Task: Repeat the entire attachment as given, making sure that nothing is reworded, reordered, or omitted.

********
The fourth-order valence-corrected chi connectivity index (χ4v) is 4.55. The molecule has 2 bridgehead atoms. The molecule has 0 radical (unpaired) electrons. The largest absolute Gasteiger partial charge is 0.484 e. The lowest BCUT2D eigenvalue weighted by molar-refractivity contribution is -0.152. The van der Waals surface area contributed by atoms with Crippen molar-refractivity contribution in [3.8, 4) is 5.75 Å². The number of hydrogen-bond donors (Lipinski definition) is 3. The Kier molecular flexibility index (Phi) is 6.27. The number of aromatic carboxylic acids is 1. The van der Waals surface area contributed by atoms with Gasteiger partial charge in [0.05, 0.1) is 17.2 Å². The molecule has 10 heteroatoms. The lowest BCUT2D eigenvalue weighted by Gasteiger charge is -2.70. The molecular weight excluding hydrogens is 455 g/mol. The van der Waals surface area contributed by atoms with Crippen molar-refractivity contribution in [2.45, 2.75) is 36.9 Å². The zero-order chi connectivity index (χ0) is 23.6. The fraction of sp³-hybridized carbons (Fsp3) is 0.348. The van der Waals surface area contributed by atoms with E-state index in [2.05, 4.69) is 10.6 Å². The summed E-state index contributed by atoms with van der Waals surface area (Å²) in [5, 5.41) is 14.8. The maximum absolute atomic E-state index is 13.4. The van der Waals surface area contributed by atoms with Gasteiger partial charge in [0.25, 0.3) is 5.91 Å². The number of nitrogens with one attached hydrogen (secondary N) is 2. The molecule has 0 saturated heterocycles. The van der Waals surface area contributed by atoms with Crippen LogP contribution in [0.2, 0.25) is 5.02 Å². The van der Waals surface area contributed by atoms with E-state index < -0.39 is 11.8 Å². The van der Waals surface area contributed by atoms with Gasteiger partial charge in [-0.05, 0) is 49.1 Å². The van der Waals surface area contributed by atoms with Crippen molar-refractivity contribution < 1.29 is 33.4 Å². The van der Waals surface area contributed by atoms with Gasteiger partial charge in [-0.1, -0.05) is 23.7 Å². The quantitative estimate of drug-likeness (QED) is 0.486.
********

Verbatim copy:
The fourth-order valence-corrected chi connectivity index (χ4v) is 4.55. The molecule has 2 bridgehead atoms. The molecule has 0 radical (unpaired) electrons. The largest absolute Gasteiger partial charge is 0.484 e. The lowest BCUT2D eigenvalue weighted by molar-refractivity contribution is -0.152. The van der Waals surface area contributed by atoms with Crippen molar-refractivity contribution in [3.8, 4) is 5.75 Å². The number of hydrogen-bond donors (Lipinski definition) is 3. The Kier molecular flexibility index (Phi) is 6.27. The number of aromatic carboxylic acids is 1. The van der Waals surface area contributed by atoms with Gasteiger partial charge in [0.05, 0.1) is 17.2 Å². The molecule has 10 heteroatoms. The lowest BCUT2D eigenvalue weighted by Gasteiger charge is -2.70. The molecular weight excluding hydrogens is 455 g/mol. The van der Waals surface area contributed by atoms with Crippen molar-refractivity contribution in [2.45, 2.75) is 36.9 Å². The zero-order chi connectivity index (χ0) is 23.6. The fraction of sp³-hybridized carbons (Fsp3) is 0.348. The van der Waals surface area contributed by atoms with E-state index in [2.05, 4.69) is 10.6 Å². The summed E-state index contributed by atoms with van der Waals surface area (Å²) in [5, 5.41) is 14.8. The maximum absolute atomic E-state index is 13.4. The van der Waals surface area contributed by atoms with Gasteiger partial charge in [0.25, 0.3) is 5.91 Å². The number of nitrogens with one attached hydrogen (secondary N) is 2. The molecule has 0 saturated heterocycles. The van der Waals surface area contributed by atoms with Crippen LogP contribution in [0.2, 0.25) is 5.02 Å². The van der Waals surface area contributed by atoms with E-state index < -0.39 is 11.8 Å². The van der Waals surface area contributed by atoms with Gasteiger partial charge in [-0.05, 0) is 49.1 Å². The van der Waals surface area contributed by atoms with Crippen molar-refractivity contribution < 1.29 is 33.4 Å². The van der Waals surface area contributed by atoms with Gasteiger partial charge in [-0.1, -0.05) is 23.7 Å². The quantitative estimate of drug-likeness (QED) is 0.486.